Home sales fall while prices reach all-time high

Existing home sales fell 3.7% in March, with inventory unable to keep pace with demand

The pace of homes sales fell again as prices reached historic highs and inventory remained low.

Existing home sales dropped 3.7 percent in March to a seasonally adjusted rate of 6.01 million from 6.22 million in February, according to the National Association of Realtors’ monthly report.

It marks the second consecutive month-over-month decline in the pace of sales. Though it’s an improvement from March 2020’s pace of 5.35 million sales, the country was largely in lockdown at the time.

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Last month, the median sale price hit an all-time high of $329,100, up 17.2 percent year-over-year.

The supply of inventory also rose slightly in March to 1.07 million units, compared to February’s 1.03 million. Properties were sold within 18 days, the fastest on record.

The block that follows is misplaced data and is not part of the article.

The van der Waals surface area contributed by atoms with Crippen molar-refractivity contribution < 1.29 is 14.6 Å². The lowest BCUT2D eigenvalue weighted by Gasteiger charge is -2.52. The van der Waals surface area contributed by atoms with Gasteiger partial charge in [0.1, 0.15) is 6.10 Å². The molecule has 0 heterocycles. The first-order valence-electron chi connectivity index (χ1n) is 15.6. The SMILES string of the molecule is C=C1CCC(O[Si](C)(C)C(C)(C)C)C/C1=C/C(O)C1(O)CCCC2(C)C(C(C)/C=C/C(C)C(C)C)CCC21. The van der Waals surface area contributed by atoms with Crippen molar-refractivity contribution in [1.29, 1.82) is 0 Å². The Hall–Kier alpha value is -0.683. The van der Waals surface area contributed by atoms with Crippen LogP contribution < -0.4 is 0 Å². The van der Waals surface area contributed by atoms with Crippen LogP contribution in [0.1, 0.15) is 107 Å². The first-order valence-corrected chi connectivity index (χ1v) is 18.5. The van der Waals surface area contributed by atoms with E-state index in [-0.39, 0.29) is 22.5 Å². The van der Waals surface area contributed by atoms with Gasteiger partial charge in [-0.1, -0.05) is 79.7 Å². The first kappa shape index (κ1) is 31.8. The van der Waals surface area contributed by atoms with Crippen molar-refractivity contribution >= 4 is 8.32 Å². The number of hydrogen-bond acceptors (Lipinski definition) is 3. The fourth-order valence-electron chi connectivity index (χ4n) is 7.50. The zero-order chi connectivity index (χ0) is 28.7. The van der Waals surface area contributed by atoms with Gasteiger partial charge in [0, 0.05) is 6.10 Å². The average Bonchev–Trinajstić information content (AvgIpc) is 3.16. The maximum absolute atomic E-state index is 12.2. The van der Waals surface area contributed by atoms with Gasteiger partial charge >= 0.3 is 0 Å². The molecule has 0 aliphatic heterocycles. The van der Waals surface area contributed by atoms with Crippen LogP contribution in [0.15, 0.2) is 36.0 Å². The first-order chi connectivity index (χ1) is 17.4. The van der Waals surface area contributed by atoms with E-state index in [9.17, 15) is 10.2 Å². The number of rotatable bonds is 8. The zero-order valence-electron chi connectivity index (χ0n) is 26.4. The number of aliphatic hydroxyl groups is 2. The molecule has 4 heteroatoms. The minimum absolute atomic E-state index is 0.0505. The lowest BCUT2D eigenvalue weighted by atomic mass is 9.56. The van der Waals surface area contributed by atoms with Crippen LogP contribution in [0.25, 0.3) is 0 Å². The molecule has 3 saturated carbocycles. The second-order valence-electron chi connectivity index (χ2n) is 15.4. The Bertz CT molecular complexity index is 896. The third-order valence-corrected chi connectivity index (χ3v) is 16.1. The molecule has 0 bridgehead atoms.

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But the increase in inventory wasn’t enough for the eager buyers on the market, according to Lawrence Yun, NAR’s chief economist.

“The sales for March would have been measurably higher, had there been more inventory,” he said in a statement.

“At least half of the adult population has received a Covid-19 vaccination, according to reports, and recent housing starts and job creation data show encouraging dynamics of more supply and strong demand in the housing sector,” Yun continued.

Housing starts surged 19 percent in March. Homebuilder sentiment rose this month with builders expecting strong activity from prospective buyers and in single-family sales.

Yun did acknowledge that a cycle of low inventory and strong demand that continues to drive up prices will have long-term effects if not reversed soon.

“Without an increase in supply, the society wealth division will widen with homeowners enjoying sizable equity gains while renters will struggle to become homeowners,” he said.

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